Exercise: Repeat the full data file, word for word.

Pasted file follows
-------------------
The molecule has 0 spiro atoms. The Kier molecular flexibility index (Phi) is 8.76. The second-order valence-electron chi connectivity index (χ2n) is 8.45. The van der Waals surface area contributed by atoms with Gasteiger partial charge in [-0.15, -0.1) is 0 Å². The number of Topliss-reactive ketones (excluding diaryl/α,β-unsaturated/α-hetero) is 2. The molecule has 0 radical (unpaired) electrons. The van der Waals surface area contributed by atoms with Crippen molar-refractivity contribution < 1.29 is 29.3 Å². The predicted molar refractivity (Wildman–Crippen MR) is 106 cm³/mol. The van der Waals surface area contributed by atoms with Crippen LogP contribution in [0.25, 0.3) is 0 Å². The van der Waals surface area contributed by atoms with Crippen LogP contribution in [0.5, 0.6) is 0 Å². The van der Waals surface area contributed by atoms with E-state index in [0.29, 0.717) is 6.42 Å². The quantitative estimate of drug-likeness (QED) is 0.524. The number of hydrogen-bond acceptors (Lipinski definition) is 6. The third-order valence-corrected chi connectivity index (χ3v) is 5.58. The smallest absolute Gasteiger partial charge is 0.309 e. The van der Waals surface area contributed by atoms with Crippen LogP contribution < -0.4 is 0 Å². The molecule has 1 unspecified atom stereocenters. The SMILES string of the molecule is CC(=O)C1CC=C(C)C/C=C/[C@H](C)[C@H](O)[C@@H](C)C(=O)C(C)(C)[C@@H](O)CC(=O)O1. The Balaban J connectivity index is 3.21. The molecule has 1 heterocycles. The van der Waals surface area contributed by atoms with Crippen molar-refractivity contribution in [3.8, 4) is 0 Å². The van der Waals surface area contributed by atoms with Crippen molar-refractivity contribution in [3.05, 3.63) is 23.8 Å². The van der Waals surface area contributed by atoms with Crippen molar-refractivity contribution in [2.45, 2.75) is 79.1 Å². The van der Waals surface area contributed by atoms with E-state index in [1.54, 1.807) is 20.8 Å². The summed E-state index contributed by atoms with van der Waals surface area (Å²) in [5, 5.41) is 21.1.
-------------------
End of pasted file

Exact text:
The molecule has 0 spiro atoms. The Kier molecular flexibility index (Phi) is 8.76. The second-order valence-electron chi connectivity index (χ2n) is 8.45. The van der Waals surface area contributed by atoms with Gasteiger partial charge in [-0.15, -0.1) is 0 Å². The number of Topliss-reactive ketones (excluding diaryl/α,β-unsaturated/α-hetero) is 2. The molecule has 0 radical (unpaired) electrons. The van der Waals surface area contributed by atoms with Crippen molar-refractivity contribution < 1.29 is 29.3 Å². The predicted molar refractivity (Wildman–Crippen MR) is 106 cm³/mol. The van der Waals surface area contributed by atoms with Crippen LogP contribution in [0.25, 0.3) is 0 Å². The van der Waals surface area contributed by atoms with Crippen LogP contribution in [0.5, 0.6) is 0 Å². The van der Waals surface area contributed by atoms with E-state index in [0.29, 0.717) is 6.42 Å². The quantitative estimate of drug-likeness (QED) is 0.524. The number of hydrogen-bond acceptors (Lipinski definition) is 6. The third-order valence-corrected chi connectivity index (χ3v) is 5.58. The smallest absolute Gasteiger partial charge is 0.309 e. The van der Waals surface area contributed by atoms with Crippen LogP contribution < -0.4 is 0 Å². The molecule has 1 unspecified atom stereocenters. The SMILES string of the molecule is CC(=O)C1CC=C(C)C/C=C/[C@H](C)[C@H](O)[C@@H](C)C(=O)C(C)(C)[C@@H](O)CC(=O)O1. The Balaban J connectivity index is 3.21. The molecule has 1 heterocycles. The van der Waals surface area contributed by atoms with Crippen molar-refractivity contribution in [3.8, 4) is 0 Å². The van der Waals surface area contributed by atoms with Crippen molar-refractivity contribution in [3.05, 3.63) is 23.8 Å². The van der Waals surface area contributed by atoms with Crippen molar-refractivity contribution in [2.45, 2.75) is 79.1 Å². The van der Waals surface area contributed by atoms with E-state index in [1.54, 1.807) is 20.8 Å². The summed E-state index contributed by atoms with van der Waals surface area (Å²) in [5, 5.41) is 21.1.